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MetaCPAN at the QA Hackathon

·893 words·5 mins·
CPAN metacpan perl Perl Toolchain Summit
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One week ago, I happily had the opportunity to be at the QA Hackathon in Paris. In the past I had been vaguely aware that the hackathon exists and I had some shadowy idea of what goes on at such a thing, but I just never considered getting involved. I didn’t think it was very much related to the sorts of things I work on. Happily, it turns out that I was wrong.

First off, thanks!

Before I even talk about the code, I need to thank the organizers and the sponsors. Philippe Bruhat (BooK), Laurent Boivin (elbeho) and Les Mongueurs de Perl did an absolutely fantastic job keeping a large group of people housed, fed and occupied. The only responsibility I had to take for myself was booking a flight and finding my way from the airport to the hotel. Beyond that, pretty much everything was taken care of. The venue (which was really cool) was maybe a 5 minute walk from the hotel. The dinners I attended were great. At the hackathon itself there was an impressive supply of food (including fresh fruit) pretty much always available. Your needs were met. :)

This, of course, would not have been possible on this scale without the help of many generous sponsors. It’s encouraging to see that companies (and individuals) see the value in this sort of work. Please note that I am lifting this list of sponsors directly from David Golden’s Hackathon post:

The City of Science and Industry,, Dijkmat, DuckDuckGo, Dyn, Freeside Internet Services, Hedera Technology, Jaguar Network, Mongueurs de Perl, Shadowcat Systems Limited, SPLIO, TECLIB’, Weborama, and $foo Magazine

These people made individual donations: Martin Evans, Mark Keating, Prakash Kailasa, Neil Bowers, εŠ θ—€ 敦 (Ktat), Karen Pauley, Chad Davis, Franck Cuny, θΏ‘θ—€ε˜‰ι›ͺ, Tomohiro Hosaka, Syohei Yoshida, 牧 倧輔 (lestrrat), and Laurent Boivin

Some of the highlights for MetaCPAN

  • A very short chat with Andreas Koenig set off a chain of events that is seeing 2packages.details updated much more frequently than it was up until now. This means that newly uploaded modules will be searchable on MetaCPAN much more quickly than they have been over the last year or so. This is a major improvement and one that I’m particularly happy about. We still have some work to do on MetaCPAN to take advantage of the more frequent updates, but it’s excellent to have them.
  • Florian Ragwitz (rafl) and Matthew Horsfall (wolfsage) created a new /distribution endpoint to the MetaCPAN API. This endpoint currently contains only a summary of the RT bug counts. In future, Github issues and other things which are not specific to a versioned distribution will also be found here.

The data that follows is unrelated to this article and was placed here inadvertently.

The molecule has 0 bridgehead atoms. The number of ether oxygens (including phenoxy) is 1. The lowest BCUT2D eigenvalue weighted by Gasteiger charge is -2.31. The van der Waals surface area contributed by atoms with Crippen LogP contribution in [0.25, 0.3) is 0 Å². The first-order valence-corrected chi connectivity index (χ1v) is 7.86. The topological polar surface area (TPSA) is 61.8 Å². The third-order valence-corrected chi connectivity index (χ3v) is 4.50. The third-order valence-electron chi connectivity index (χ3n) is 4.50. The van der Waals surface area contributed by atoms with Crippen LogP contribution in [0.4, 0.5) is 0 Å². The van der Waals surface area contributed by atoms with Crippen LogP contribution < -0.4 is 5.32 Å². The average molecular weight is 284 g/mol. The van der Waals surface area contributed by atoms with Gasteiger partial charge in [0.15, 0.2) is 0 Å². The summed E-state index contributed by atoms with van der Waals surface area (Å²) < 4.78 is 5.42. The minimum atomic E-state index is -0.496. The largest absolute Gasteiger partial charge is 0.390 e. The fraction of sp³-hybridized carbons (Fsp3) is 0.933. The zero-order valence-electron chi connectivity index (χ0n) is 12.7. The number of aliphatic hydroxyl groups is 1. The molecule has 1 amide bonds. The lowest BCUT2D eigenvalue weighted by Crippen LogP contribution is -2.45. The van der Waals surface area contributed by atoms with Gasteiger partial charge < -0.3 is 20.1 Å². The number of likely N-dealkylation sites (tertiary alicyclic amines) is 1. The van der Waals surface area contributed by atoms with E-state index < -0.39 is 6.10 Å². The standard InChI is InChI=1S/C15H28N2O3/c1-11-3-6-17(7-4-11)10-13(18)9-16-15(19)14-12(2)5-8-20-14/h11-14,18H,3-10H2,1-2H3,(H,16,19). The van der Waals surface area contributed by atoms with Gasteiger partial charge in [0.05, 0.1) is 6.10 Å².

• Michael Peters (wonko) fixed a bug in the indexer which affected about 800 packages. He also wrote a command line script we can use to analyze which modules are missing from the index and why that might be. This is going to be a very helpful diagnostic tool and one that we, frankly, needed a long time ago. We’re very happy to have this now.
  • Nicholas Perez (nperez) wrote MetaCPAN::API::Tiny, which is basically an implementation of MetaCPAN::API
  • After David Golden (dagolden) mentioned that a MetaCPAN command line interface would be helpful, Chris Nehren (apeiron) began working on it. I’m not sure why nobody thought to create one in the past, but this is going to be another helpful tool to come out the hackathon.
  • I spent some of my time fixing bugs and adding a bit of new stuff, but most of my time was spent looking over existing pull requests as well as dealing with pull requests from the hackathon itself. I was also able to spend time with new MetaCPAN hackers, getting them started with their own local deployments as well as working on the codebase. I didn’t get to write as much code as I had planned to, but spending time accepting patches and working with developers who are new to the project is an ideal situation to be in.

A New MetaCPAN Logo

As part of the weekend, we were also able to announce Raul Matei as the winner of the MetaCPAN logo contest, which EPO so kindly provided the prize money for. We went live with the new logo immediately, which looks great and takes care of one more missing piece of the puzzle.

Wrapping Up

We now have a number of new hackers who are armed with enough knowledge to bend the MetaCPAN code to their will. Together we fixed bugs, improved the test suite, worked on new functionality, dreamed up even cooler things to do and generally got a lot of good things done.

For MetaCPAN, the hackathon feels like a great success. I’m so pleased to have been a part of it. I got to meet lots of great people, hang out in a beautiful city and focus my daytime hours on MetaCPAN without any distractions. I’ve also got a much clearer understanding of what the QA Hackathon is all about it and I see how valuable it really is to get all of these hackers in the same room together. It’s so much easier when you can walk up to some and actually poke them for information rather than having to wait until they check IRC, email, a bug queue etc. That in itself is a big win.


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